When forming your business you will begin to forge relationships with outside parties who can provide advice and services to your business. Depending on your business organization, you may have professional advisors, such as a board of directors or you may have a less formal advisory board. Below is a list and explanation of some of the more common professional and advisory support for a startup business.
- Accountant – An accountant can be extremely valuable in 3 areas: Entity formation, business compliance and tax strategy. An accountant will be able to help you understand the tax considerations that go into choosing an entity type. They can also help you understand the rules for business compliance state and federal income tax, tax deductions, tax credits, sales & use, transfer, deductions, capital gain loss, employee withholding, estimated tax payments, financial statements, auditing, etc.
- Small Business Attorney – A small business attorney is useful in a number of important areas. Entity selection and formation, contracts, intellectual property, employment law, securities regulation, business compliance & governance, collection efforts, etc.
- Insurance Agent – Depending on the nature of business, you may require various types of insurance coverage. Common type of insurance include casualty & damage on property, personal injury protection, professional liability, life insurance, health insurance in employee benefit plans, etc.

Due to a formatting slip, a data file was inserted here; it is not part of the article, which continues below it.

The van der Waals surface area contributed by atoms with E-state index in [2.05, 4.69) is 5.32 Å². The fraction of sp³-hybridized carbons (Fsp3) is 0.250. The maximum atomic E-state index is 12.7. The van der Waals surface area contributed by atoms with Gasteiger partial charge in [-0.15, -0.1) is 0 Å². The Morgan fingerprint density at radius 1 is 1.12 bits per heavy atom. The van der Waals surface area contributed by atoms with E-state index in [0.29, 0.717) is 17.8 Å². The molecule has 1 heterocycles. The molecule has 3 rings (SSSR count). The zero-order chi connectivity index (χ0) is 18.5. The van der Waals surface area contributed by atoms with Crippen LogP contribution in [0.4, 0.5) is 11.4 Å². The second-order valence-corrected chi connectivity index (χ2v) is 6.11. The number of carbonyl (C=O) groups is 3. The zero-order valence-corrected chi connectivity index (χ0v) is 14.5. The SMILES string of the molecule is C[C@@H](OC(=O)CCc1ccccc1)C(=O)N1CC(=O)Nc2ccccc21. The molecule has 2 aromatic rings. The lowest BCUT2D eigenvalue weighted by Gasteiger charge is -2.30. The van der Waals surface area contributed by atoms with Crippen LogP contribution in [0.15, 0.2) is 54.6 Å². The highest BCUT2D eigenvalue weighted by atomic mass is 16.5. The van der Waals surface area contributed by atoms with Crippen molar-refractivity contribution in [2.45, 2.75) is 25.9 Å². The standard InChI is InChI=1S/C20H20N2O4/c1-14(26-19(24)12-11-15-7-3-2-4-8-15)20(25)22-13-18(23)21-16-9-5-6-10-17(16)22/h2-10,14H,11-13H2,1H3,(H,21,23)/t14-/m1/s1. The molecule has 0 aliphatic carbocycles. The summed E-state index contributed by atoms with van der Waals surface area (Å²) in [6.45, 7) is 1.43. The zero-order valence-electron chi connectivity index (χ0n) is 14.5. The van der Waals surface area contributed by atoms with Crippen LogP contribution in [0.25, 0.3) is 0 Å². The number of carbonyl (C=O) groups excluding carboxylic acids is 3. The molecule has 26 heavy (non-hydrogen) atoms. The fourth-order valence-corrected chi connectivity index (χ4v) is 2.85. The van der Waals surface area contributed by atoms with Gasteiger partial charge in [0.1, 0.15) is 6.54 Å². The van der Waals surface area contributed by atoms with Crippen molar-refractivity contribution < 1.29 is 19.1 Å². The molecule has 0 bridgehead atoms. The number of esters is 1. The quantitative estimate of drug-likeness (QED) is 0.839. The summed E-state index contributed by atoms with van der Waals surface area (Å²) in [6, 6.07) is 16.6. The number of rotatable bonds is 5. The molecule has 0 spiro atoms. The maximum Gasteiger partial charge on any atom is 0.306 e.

- Banker – I cannot express the importance of having a relationship with your bank representative. Many small businesses make the mistake of banking with large financial institutions, rather than choosing smaller, more intimate, local banks. When you are seeking loans to operate your business you will have a much easier time working with a banker who knows you personally and understands your business.
- Mentors – Find someone who you know and respect to serve as your mentor. Preferably, this is someone who has experience with startup ventures. Starting a venture can be nerve racking. It helps to have someone close who has gone through this process before. This personal will provide moral support more than expertise in a particular industry.
- Board of Advisors – A board of advisors is like a semi-formal group of mentors. Rather than providing moral support, these individuals help to guide you through the process of starting, managing and growing your business. You should try to assemble a diverse group with a variety of professional experience. Preferably, these individuals will be a mix of knowledgeable entrepreneurs and industry experts.
- Board of Directors – If you choose the corporate form to do business, you will have a board of directors. Many closely held corporations don’t have outside members on the board of directors; rather, the board consists of the owners and key members. As the business begins to grow, you may have directors who are either equity investors or experts who you compensate with equity ownership. In either case, you should seek investors and experts who can provide the greatest degree of guidance and support to your business.
You will want to detail the names, experience, and qualifications of these individuals within the business plan. The primary purpose is to demonstrate to outside investors that you have adequate support to handle your operations and intended growth path.